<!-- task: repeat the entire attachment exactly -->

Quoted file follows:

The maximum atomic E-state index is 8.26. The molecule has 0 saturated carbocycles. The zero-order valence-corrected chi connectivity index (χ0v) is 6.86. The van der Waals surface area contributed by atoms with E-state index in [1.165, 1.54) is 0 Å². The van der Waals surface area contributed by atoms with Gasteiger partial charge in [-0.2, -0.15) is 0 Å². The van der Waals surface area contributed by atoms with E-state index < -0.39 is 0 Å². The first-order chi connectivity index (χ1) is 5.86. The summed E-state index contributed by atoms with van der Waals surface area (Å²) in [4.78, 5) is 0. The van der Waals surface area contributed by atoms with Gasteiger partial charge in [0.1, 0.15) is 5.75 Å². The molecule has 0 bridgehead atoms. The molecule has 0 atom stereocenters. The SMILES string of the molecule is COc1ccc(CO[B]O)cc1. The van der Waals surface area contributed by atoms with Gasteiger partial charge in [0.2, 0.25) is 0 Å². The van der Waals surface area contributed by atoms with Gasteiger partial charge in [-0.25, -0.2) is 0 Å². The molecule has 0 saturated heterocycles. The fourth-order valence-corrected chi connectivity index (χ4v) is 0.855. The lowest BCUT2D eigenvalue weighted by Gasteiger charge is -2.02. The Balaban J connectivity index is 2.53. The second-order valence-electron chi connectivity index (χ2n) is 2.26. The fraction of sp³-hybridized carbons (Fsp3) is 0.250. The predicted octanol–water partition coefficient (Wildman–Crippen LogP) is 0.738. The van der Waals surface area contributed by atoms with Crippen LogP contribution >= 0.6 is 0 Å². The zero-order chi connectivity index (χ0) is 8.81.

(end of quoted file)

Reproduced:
The maximum atomic E-state index is 8.26. The molecule has 0 saturated carbocycles. The zero-order valence-corrected chi connectivity index (χ0v) is 6.86. The van der Waals surface area contributed by atoms with E-state index in [1.165, 1.54) is 0 Å². The van der Waals surface area contributed by atoms with Gasteiger partial charge in [-0.2, -0.15) is 0 Å². The van der Waals surface area contributed by atoms with E-state index < -0.39 is 0 Å². The first-order chi connectivity index (χ1) is 5.86. The summed E-state index contributed by atoms with van der Waals surface area (Å²) in [4.78, 5) is 0. The van der Waals surface area contributed by atoms with Gasteiger partial charge in [0.1, 0.15) is 5.75 Å². The molecule has 0 bridgehead atoms. The molecule has 0 atom stereocenters. The SMILES string of the molecule is COc1ccc(CO[B]O)cc1. The van der Waals surface area contributed by atoms with Gasteiger partial charge in [0.2, 0.25) is 0 Å². The van der Waals surface area contributed by atoms with Gasteiger partial charge in [-0.25, -0.2) is 0 Å². The molecule has 0 saturated heterocycles. The fourth-order valence-corrected chi connectivity index (χ4v) is 0.855. The lowest BCUT2D eigenvalue weighted by Gasteiger charge is -2.02. The Balaban J connectivity index is 2.53. The second-order valence-electron chi connectivity index (χ2n) is 2.26. The fraction of sp³-hybridized carbons (Fsp3) is 0.250. The predicted octanol–water partition coefficient (Wildman–Crippen LogP) is 0.738. The van der Waals surface area contributed by atoms with Crippen LogP contribution >= 0.6 is 0 Å². The zero-order chi connectivity index (χ0) is 8.81.